Forecasting Fashion Trends – A Step-by-Step Guide

We hear a lot about trend forecasting in fashion, and the term can be quite perplexing for newcomers to the field and seasoned professionals alike who haven’t cultivated the skill. We’re not talking about your morning weather projection, “cloudy with a chance of crop tops” forecast! Trend forecasting is all about using a balance of information from the past and information about the future to predict what is to come.

Trend prediction is the first step in a number of retail roles, such as fashion buyers and merchandisers who frequently refer to sales analyses from the past to project and budget for the future. They often work on several seasons at a time, and trend forecasting is how they stay ahead of the curve. For fashion designers, forecasting trends is required to pull inspiration and ensure they produce collections that speak to their consumers at the right time, maximizing their potential of profitability. Fashion students can equally use this method in their research and to learn the history behind today’s industry.

There is a science behind trend forecasting. With these three simple steps and a little practice, you, too, can incorporate this useful technique into your professional or academic toolbox!

  1. Study Past Trends

The fashion sector operates in cycles, the most evident form being the seasonal cycle between fall, winter, spring and summer. With each cycle comes a different set of styles. The same is true when we think about fashion across different eras! What was worn during the ‘80s came and passed, then came back again! Think high-waisted jeans, high-cut swimwear, bold-coloured monochromatic ensembles. When we compare the past to the present, we’re able to really see how a trend develops over time.

To put this into practice, you have to know exactly what trend you are looking at. Take today’s average t-shirt for example. The now wardrobe basic was first sported by the lower-class labourers after World War 2, and the style was later adopted by the upper-class, mimicked across genders and age groups.

  1. Fad, Fashion or Staple?

Today, the t-shirt comes in a variety of fits, crops, necklines, sleeve lengths, etc. As you conduct your forecast research, it’s important to cross examine past trends with current patterns in consumer behaviour. Examine in which contexts there was a trend resurgence. Try to determine if the trend stood the test of time, if it has ascended into the ranks of high-fashion, or if it’s more of a fad.

There are a number of ways to approach trend research. Social media is an excellent way to see how consumers and brands are incorporating and responding to fashion tendencies. With competitive shopping, also known as comp shopping, you can visit various retailers to identify how they comparatively market and sell the trend in question. If you are really dedicated, you could even travel to the place where the trend originated in order to get a true sense of its origins and how it has been integrated cross-culturally. However, many opt for a more simplified approach by subscribing to trend agencies like WGSN, Stylus, and Fashion Snoops who deliver reports directly to their inbox.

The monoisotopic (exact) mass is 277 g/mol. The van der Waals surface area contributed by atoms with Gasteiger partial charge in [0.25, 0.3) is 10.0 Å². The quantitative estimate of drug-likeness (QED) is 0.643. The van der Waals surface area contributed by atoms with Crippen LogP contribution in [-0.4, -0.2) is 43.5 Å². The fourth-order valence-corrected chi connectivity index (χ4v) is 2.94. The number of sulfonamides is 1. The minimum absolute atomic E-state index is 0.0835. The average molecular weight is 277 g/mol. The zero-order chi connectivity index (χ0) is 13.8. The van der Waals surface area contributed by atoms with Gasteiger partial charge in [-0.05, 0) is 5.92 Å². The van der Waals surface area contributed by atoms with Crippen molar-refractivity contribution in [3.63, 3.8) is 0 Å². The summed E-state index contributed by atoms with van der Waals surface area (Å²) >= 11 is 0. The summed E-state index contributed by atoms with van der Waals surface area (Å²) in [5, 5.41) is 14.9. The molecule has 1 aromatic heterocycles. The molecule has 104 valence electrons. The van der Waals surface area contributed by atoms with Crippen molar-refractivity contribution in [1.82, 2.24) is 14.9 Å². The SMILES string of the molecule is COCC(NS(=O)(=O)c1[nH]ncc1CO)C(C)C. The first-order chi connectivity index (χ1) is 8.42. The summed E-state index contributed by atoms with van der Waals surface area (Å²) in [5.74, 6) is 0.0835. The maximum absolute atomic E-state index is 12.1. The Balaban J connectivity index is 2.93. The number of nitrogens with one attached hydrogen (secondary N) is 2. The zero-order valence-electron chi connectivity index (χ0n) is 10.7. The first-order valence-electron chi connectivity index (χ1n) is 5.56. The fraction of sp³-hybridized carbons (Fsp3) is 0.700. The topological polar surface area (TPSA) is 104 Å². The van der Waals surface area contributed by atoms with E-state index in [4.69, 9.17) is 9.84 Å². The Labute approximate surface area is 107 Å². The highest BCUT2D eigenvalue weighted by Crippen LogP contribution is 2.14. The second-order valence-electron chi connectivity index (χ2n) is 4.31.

1. Predict Future Trends

By now, you are equipped to formulate a well-informed hypothesis as to what is catching on and what is falling off to allow you to strategize accordingly. Whether you are using data from trend reports supplied by agencies or your own research, there are some things to note when it comes to trend analysis.

Tracking macro trends is extremely important in order to have a big picture view of where the market is at right now and where it’s headed. Keep in mind these mainstream trends are also quite predictable and often do not offer much innovation! Micro trends – those that are unknown or specific to the sub-cultures of society – are equally important to monitor because sooner or later, they may become the it thing. If you’ve done the homework, these new tendencies will be an opportunity for you to execute on them, giving you a competitive edge when it comes to landing a fashion job or moving up the ladder into a new position in the industry.


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Anita Hosanna is a freelance fashion stylist and creative consultant with a love for community, fashion journalism and fashion tech.

Feature Image: Adobe